Nothing's askew

Nothing's askew

An imitation of varicoloured nature, ‘ajrak’ art is a toil to bring geometric shapes alive on fabric. For many families, it is also a way of life. Preeti Verma Lal delves into this exacting craft

Close your eyes. Picture the evening sky. The azure sky gradually borrowing the charcoal of night, the crimson streaks pre-empting the burnished orange of the setting sun, and impatient stars hurrying to peep through the blue sky. Picture that sky. The crimson, the blue, the stars. In Arabic, that splendid moment is called ajrak; it signifies the universe: red for earth, black for night/darkness, white for clouds and blue of the sprawling sky. And if you have ever draped yourself in Kutchi ajrak print, you’d decipher the might of these primal colours.

Natural colours

One would never know where gods scoop their emulsions from; we’d never know the address of heaven’s paintshop. But Khatri Abdul Rauf, an 11th-generation ajrak printer from Dhamadka village in Kutch, Gujarat, can create the sky’s colour palette — at least its closest approximation. Black is derived from a mixture of old iron scrap, jaggery, gram flour and water left to ferment for days and then boiled in tamarind seed flour. Millet flour, madder root and alum meld for the vibrant red; indigo, of course, extracted from indigo plant. Gum and lime blend for that indelible white.

At South Asian Bazaar held in New Delhi by Dastkar, a society for crafts and craftspeople that aims at improving their economic status, Rauf was plonked amidst bales of ajrak fabric with curious buyers flipping through cotton/silk saris, fabric and quilts scattered carelessly. I was curious, brimming with questions about the history and process of the traditional ajrak block prints, but Rauf was beaming with a fat wallet in hand. At the Dastkar Bazaar, Rauf had sold most of the fabric that he had lugged from Ajrakpur, a village in Kutch, which borrows its name from the ancient art of block printing.

“Isn’t the famous priest king excavated in Indus Valley draped in ajrak shawl?” I throw a question at Rauf. “The shawl’s trefoil motif is uncannily ajrak,” I add knowingly. Rauf smiles with a dash of absolute unknowingness. He refuses to go back so further past in time. What he knows with utter certainty is that ajrak printers originally came from Sindh, Pakistan. Chipa and Khatri communities were renowned for their ajrak-printing skills. In the days of yore, women trudged into jungles to collect raw material for dyes, men spun yarn and hunched over yards of fabric to block print.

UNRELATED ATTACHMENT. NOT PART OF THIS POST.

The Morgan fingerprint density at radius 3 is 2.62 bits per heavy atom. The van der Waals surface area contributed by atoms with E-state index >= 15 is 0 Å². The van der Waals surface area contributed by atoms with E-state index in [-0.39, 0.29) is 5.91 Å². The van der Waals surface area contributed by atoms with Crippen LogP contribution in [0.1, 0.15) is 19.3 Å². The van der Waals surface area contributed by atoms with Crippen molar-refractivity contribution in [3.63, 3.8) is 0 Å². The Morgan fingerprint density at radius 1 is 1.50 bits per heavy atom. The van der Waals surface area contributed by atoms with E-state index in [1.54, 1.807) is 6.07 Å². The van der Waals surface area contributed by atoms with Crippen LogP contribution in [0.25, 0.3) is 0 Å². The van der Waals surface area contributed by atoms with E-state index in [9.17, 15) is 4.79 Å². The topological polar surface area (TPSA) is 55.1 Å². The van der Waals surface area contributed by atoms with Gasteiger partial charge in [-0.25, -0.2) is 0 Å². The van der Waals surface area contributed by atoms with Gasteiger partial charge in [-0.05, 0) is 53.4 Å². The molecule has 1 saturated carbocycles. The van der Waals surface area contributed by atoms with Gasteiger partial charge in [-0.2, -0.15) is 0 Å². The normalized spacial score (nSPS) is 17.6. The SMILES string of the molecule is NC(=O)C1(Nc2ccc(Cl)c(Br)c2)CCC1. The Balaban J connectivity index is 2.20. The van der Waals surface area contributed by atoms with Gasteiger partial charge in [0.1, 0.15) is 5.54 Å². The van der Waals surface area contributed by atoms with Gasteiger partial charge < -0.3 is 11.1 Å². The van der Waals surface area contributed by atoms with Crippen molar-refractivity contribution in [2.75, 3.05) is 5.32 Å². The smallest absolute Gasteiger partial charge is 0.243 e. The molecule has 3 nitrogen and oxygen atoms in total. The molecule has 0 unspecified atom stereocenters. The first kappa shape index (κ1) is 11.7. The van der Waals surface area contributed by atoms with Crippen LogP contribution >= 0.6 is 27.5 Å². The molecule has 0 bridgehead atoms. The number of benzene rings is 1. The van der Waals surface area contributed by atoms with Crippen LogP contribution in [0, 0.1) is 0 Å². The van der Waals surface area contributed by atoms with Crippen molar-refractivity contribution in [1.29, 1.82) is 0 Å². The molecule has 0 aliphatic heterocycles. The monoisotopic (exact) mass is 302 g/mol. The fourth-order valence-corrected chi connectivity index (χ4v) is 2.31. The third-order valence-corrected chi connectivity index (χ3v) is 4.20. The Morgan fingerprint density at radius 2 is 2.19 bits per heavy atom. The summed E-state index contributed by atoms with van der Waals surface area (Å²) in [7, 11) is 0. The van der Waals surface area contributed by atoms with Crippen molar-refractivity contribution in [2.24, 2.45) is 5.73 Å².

Each one, took one

In the beginning, each family had its own monopolised set of motifs, and you could name an ajrak printer merely by looking at the motif. Motifs were family and occasion (even age) specific! A married woman would abstain from wearing the colours and motifs that she wore as a little girl. Not even the one that she draped herself in after her engagement and before her wedding ceremony. “If a woman walked past a window, people would know which family she belonged to and if she was engaged, married or widowed,” elaborated Rauf, who with the help of six, can print 70 metres every month.

“Seventy metres?” That’s it. I dropped a jaw. “It is back-breaking, very tedious,” Rauf wiped a sweatdrop off his ebony skin, twirled his unruly beard, kept his phone aside and began a story. The story of how ajrak is printed. There are only 28 ajrak patterns that have been handed down from father to son for centuries. There’s never an animal, bird or human motif. In the ajrak design pantheon, they are sacrilegious. Ajrak only has geometrical design.

Everything is symmetrical. Asymmetry is blasphemy. Star is essential in every motif. The primary motif invariably remains the same; an ajrak printer can only improvise/innovate with fabric borders or pallus in saris. Interestingly, ajrak prints are exactly the same on both sides of fabric. “There is no ulta (back), seedha (front) of fabric,” Rauf explained simply what in textile jargon is known as resist printing.

Step by step

All ajrak prints have a ‘dung-y’ beginning. Did you pucker in disbelief? Don’t. The first step in creating an ajrak print is to wash the white/grey cotton fabric in a glop of camel dung, castor oil and plant-derived natural soda ash. The sun-dried fabric is first layered with a mixture of gum and lime; the red and black are added thereafter, and finally, the fabric is soaked in a wok full with indigo water. Wait, it is not done yet. The indigo-dipped fabric is then washed in a river and again boiled in madder root water. Phew! So long to imitate the colours of sky that gods paint every evening, blindfolded, and in a jiffy!

For 11 generations, the Raufs have lived and dreamt just one thing: ajrak. It runs in their blood; it keeps their hearth warm; it stretches their dreams; it lends their life a nostalgic resonance. Exactly 32 years ago, when six women got together to start Dastkar, they could not have imagined that their efforts would one day not only fill the coffers of the Raufs, but also keep the art of ajrak printing alive. The large smile on Rauf’s ebony face sure vouches for it!

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